So far "about 1,000 Cherokees were sent to prison camps" (Ross 1) due to disobeying law enforcers. The march so far has taken many Cherokee lives due to the lack of food and water, and because there wasn't enough time for the ill and tired to rest. "Those tribes cannot exist surrounded by our settlements and in continual contact with our citizens" (Boggs 2) said President Jackson, meaning that the tribes were literally marching to the middle of nowhere so that they would not interfere with the lives of the modern society.

Right now we're expecting to hear back from the Cherokees, but the outlook isn't so good for them, their rights have been corrupted and they values totally vanished.
Task 1: Mastery Rubric
A quality news article will:
•open with an attention-grabbing headline
•identify the author's name and the date of the publication (in the past)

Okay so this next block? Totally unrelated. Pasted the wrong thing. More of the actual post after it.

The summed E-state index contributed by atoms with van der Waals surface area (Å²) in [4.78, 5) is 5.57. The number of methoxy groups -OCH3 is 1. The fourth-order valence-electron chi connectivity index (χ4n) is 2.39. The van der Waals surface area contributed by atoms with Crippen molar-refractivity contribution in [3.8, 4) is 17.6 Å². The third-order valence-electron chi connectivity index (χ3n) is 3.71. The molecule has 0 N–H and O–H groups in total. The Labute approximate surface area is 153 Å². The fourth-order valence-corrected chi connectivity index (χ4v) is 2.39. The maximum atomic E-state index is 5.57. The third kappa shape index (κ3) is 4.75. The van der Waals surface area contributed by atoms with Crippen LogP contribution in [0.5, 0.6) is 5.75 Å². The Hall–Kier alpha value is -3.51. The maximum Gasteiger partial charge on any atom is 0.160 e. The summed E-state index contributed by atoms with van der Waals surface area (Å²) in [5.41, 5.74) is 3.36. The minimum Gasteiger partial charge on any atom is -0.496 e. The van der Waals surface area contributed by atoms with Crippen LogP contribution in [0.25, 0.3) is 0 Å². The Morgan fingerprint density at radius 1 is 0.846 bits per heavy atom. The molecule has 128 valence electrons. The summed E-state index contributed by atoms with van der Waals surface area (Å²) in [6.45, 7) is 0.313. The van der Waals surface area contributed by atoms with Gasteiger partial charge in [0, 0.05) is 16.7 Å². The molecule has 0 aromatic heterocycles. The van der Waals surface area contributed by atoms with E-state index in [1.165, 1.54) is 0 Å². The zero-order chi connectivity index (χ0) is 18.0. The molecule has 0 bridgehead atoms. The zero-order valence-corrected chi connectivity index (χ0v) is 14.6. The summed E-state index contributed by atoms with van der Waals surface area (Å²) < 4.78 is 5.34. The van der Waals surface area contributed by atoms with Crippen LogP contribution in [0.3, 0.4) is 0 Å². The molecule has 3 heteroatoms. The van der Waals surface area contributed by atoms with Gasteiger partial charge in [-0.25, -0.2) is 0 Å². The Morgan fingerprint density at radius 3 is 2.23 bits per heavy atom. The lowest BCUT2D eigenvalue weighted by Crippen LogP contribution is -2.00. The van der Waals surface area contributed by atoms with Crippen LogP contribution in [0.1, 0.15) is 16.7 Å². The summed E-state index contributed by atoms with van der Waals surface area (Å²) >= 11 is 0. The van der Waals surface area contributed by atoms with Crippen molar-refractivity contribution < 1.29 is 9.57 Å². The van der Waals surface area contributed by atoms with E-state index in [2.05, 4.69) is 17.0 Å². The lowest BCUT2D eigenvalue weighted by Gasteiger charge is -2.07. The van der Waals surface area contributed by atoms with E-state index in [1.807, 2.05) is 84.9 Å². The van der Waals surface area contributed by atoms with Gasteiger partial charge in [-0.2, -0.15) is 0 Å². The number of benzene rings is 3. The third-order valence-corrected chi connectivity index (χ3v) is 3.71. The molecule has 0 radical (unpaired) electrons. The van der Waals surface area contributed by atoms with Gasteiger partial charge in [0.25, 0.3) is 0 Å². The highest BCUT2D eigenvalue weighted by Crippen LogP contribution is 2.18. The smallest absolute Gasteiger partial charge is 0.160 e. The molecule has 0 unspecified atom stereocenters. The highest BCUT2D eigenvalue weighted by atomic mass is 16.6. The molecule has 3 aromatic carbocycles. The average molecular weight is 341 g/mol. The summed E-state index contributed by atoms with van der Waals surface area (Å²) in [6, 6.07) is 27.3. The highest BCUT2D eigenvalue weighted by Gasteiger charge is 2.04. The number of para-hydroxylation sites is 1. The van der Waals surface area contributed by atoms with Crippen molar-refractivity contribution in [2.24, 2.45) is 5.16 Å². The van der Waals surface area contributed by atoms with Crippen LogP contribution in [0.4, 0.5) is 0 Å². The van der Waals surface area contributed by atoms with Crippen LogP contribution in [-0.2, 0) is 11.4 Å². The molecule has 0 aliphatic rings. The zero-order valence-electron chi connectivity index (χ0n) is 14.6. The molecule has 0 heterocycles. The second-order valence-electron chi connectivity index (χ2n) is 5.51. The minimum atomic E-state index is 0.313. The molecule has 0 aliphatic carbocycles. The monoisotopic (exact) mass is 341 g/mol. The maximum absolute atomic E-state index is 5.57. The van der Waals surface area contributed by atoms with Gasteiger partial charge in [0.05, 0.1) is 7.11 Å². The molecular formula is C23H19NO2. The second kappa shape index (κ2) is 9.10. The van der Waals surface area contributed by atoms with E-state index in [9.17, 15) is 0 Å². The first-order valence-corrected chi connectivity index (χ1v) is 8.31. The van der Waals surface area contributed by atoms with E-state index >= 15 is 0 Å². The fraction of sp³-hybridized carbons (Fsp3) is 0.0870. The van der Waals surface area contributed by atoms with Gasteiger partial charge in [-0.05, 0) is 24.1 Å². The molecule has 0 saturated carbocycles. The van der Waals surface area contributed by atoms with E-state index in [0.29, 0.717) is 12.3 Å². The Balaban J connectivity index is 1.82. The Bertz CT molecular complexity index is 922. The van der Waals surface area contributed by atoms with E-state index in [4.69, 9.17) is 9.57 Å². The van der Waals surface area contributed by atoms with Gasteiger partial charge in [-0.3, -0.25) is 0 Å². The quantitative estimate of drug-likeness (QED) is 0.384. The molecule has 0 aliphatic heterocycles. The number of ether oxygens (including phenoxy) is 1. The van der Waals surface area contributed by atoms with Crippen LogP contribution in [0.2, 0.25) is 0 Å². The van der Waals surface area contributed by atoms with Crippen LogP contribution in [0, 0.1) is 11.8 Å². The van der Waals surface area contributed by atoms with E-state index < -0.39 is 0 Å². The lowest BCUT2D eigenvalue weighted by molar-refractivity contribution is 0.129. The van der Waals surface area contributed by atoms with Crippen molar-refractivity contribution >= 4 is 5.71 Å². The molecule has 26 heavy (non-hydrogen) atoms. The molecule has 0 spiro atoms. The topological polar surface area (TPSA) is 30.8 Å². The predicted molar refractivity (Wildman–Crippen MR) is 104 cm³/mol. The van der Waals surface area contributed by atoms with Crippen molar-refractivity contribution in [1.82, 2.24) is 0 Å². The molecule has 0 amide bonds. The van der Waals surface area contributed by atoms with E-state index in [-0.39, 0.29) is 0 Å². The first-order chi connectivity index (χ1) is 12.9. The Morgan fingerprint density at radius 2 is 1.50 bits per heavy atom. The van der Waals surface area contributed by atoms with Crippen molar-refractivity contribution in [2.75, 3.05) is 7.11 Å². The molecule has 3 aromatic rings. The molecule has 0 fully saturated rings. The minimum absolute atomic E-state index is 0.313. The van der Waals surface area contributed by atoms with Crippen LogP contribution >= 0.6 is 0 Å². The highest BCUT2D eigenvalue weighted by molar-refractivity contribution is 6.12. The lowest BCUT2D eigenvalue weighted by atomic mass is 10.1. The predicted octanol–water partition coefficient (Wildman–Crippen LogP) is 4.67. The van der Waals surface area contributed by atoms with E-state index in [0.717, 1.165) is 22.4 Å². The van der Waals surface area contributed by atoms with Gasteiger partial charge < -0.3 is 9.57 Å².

•develop the 5 W's in three power paragraphs
•paragraph 1: contain an interesting lead
•paragraph 2: correctly cite a secondary source (an indirect quote)
•paragraph 3: correctly cite a primary source (eyewitness account)
•maintain appropriate journalistic voice
•read like an article written in the same time period as the event occurred
be free of mechanics and Works Cited errors
TASK II
What is the Argument?
Was it right to force a Native American tribe to move out of their lands just so the country could obtain more gold?

PROMPT 1: Why did the majority of Americans not recognize the rights of members of this group?